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Worrisome Economic Reports Hit Stocks

From Times Staff and Wire Reports

A mixed economic picture sent stocks tumbling Tuesday, with the Dow Jones industrials falling more than 100 points after investors were unnerved by weakness in consumer confidence and home sales.

Wall Street’s slide dragged European markets lower as well in late trading there.

One day after a number of broad U.S. market indexes hit record highs, some investors bailed out amid a weak reading on February consumer confidence and a report showing a decline in sales of previously owned U.S. homes in January.

Those reports overshadowed the government’s revised estimate of fourth-quarter economic growth. Real gross domestic product grew at a 1.6% annualized rate, up from the 1.1% the Commerce Department initially estimated.

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The Dow index fell 104.14 points, or 0.9%, to 10,993.41.

Among broader indexes, the Standard & Poor’s 500 fell 13.46 points, or 1%, to 1,280.66, and the Nasdaq composite lost 25.79 points, or 1.1%, to 2,281.39, hurt by a sharp decline in Google.

The Russell 2,000 index of smaller stocks, which was among the market gauges that hit record highs Monday, dropped 1.4% to 730.64.

Falling stocks outnumbered winners by more than 2 to 1 on the New York Stock Exchange and on Nasdaq as trading volume jumped.

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Investors’ mood about the market has shifted back and forth in recent weeks with economic data.

On Tuesday, “if you were looking for an excuse to sell, you got a few things pushing you towards that,” said Kurt Brunner, a money manager at Swarthmore Group in West Chester, Pa. “I’m a little more cautious, a little more nervous.”

The weak housing and consumer confidence numbers heightened demand for long-term U.S. Treasury bonds, sending their yields lower. The 10-year T-note yield slipped to 4.55% from 4.59% on Monday.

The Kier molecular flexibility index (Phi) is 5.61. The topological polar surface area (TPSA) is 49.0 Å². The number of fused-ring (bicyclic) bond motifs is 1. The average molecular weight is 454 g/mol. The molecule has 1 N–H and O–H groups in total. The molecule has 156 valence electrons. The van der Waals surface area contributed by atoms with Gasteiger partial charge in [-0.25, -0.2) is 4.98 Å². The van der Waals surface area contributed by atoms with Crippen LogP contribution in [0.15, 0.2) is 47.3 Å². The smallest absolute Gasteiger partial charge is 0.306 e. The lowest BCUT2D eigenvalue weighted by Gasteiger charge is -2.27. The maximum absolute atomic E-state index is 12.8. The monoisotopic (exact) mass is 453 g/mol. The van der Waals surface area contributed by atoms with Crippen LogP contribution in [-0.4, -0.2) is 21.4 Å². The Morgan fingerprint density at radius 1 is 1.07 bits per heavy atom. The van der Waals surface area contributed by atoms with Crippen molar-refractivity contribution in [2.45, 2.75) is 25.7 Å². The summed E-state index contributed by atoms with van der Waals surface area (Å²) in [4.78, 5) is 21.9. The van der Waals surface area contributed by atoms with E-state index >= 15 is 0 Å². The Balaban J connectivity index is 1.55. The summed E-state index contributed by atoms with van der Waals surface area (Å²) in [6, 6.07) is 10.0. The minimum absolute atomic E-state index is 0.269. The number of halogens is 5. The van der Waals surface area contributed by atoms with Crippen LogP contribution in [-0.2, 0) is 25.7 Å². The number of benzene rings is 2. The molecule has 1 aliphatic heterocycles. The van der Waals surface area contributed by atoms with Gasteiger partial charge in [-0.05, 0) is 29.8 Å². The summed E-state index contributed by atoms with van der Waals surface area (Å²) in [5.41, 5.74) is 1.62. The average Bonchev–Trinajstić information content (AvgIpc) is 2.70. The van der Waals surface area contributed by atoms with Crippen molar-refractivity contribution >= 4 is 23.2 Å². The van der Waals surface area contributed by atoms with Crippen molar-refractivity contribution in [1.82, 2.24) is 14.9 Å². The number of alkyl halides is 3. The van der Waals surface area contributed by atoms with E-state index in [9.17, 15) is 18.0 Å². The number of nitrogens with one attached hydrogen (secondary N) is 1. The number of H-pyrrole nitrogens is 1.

In other trading, crude oil futures rose 41 cents to $61.41 a barrel in New York trading.

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With scant earnings reports and few Federal Reserve speeches, economic data should continue to dominate the week, said Alexander Paris, economist and market analyst for Chicago-based Barrington Research.

One hurdle stock bulls face is “resistance levels.” As the Dow and S&P; 500 have flirted with 4 1/2 -year highs, those highs have become in effect a ceiling for stock prices, with investors selling off their holdings when the indexes neared those highs.

Stocks ended February mixed. The Dow gained 1.2% and the S&P; rose 0.05%, but Nasdaq lost 1.1%.

So far in 2006, the Dow is up 2.6%, the S&P; is up 2.6% and Nasdaq is up 3.5%.

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In other market highlights Tuesday:

* European stocks were broadly lower with Wall Street. The main German market index lost 2%. The French market slid 1.6%.

* Google tumbled $27.76 to $362.62 after Chief Financial Officer George Reyes told investors that growth at the online search leader was slowing. Reyes told investors at a Merrill Lynch conference that the company would have to find ways to boost revenue.

* Online closeout retailer Overstock.com fell 57 cents to $22.50 after it said it would restate previously reported financial results going back to 2002 to correct how it accounted for freight costs. The correction will cut the net loss reported in each affected annual period.

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* A measure of healthcare shares dropped 1.3% for the biggest retreat in the S&P; 500 among 10 industry groups, as King Pharmaceuticals and Hospira declined on disappointing earnings reports. King dropped $3.62, or 18%, to $16.25. Hospira sank $7.34 to $39.70.

Biotech shares also were weak. An index of 20 major biotech issues dropped 2.3%.

* On the plus side, Sherwin-Williams jumped $2.96, or 7%, to $45.55 for the best performance in the S&P; 500. The No. 1 U.S. paint retailer and two other former makers of lead-based paint don’t have to pay punitive damages based on a jury finding their products harmed children, a Rhode Island judge ruled.

* Staples added $1.47 to $24.54 after the office supplies retailer reported quarterly profit that beat expectations. Staples also raised its annual dividend by 32% to 22 cents a share.

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